Pharmacopuncture as a new and unique modality of treatment in Korean medicine has had a promising effect on many kinds of diseases [ 7 ]. However, until now, the focus of experiments and case reports has been musculoskeletal diseases, and to the best of our knowledge, no studies on the use of pharmacopuncture to treat SDs exist. Therefore, this study reports one case of Sexual dysfunction (SD) treated with only sweet bee venom (SBV) pharmacopuncture.
2. Case Report
A 51-year-old man complaining of SD was administered udenafil (phosphodiesterase 5 inhibitor) for 15 days. He had low back pain since 2009, and his symptom, such as numbness in both leg and feet, which had been severe, deteriorated. He underwent a magnetic resonance imaging (MRI) scan of the lower back, and the intervertebral disc space between L5 and S1 was found to be narrowed and a herniated disc was manifested. Thus, he decided to undergo surgery to insert artificial cartilage between L5 and S1. After surgery, the numbness in both legs and feet and the lower back pain were decreasing. During his admission period from October 10 th to October 30 th , he asked if SD could be treated with Korean medicine. After receiving our response, he decided to undergo 20 days of treatments without any kinds of herbal medicines and western drugs for SD. After the treatment he expressed better feelings about his sexual behavior. He completed the International Index for Erectile Dysfunction Questionnaires (IIEF, appendix) [ 2 ] before and after treatment.
- 2.1. Treatment protocol
Only SBV pharmacopuncture was administered. Firstly, Gwanwon (CV4) and Hoeeum (CV1) were used at doses of 0.1 cc and 0.2 cc, respectively, as well as Sinsu (BL23) and Gihaesu (BL24) at a dose of 0.1 cc at each site bilaterally. The pharmacopuncture treatment using these 4 points was conducted for 10 days. After that procedure, CV4 and CV1 were selected to maintain the sexual function effect, and the SBV pharmacopuncture was administered at doses of 0.1 cc and 0.2 cc, respectively, every other day for 10 days (Fig 1 ).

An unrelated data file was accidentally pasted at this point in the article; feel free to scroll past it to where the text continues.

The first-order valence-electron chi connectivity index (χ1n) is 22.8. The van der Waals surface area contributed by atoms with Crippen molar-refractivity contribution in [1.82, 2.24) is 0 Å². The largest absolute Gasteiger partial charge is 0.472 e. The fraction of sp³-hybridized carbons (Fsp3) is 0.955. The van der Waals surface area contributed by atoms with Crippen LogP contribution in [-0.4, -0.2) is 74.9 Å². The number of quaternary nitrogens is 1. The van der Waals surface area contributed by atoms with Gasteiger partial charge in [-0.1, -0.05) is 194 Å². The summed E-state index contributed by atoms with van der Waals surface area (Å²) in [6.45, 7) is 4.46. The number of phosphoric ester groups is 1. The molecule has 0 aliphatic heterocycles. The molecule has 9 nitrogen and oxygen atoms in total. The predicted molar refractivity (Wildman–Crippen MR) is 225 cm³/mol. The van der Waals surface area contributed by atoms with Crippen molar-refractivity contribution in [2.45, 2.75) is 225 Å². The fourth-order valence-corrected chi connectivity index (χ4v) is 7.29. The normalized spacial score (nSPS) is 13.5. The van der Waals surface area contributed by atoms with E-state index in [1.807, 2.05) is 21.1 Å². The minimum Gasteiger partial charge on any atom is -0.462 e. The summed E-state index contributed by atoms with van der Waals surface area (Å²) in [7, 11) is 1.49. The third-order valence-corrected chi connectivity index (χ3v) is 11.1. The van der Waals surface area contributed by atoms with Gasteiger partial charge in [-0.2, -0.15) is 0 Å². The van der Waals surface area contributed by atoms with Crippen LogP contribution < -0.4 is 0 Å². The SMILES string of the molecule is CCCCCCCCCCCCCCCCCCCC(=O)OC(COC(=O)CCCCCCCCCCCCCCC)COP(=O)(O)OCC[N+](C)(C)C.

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Treatment protocol.
- 2.2. Evaluation
To evaluate the sexual function, we had the patient complete the IIEF questionnaire before and after treatment. In this study, no medical diagnostic devices were used to measure erectile dysfunction. Sexual dysfunction involves several factors concerning mental satisfaction, so although completing and interpreting the results of a questionnaire are easy, no absolute and discrete values exist for individuals with and without SD. In a study, the IIEF questionnaire was tested in 111 men with sexual dysfunction and 109 age-matched normal volunteers. Therefore, mean scores for controls (normal volunteers) and patients could be obtained [ 2 ]. In this study, those mean scores were adopted and the scores for this case, both pre-treatment and post-treatment, and the control’s scores and the patient’s scores are presented in (Fig 2 ).
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Treatment outcomes on the international index for erectile dysfunction. control, mean value for the control group; patient, mean value for patients; pre-treatment, value obtained in this case study before treatment; post-treatment, value obtained in this case study after treatment; The control and the patient were categorized according to [2].
3. Discussion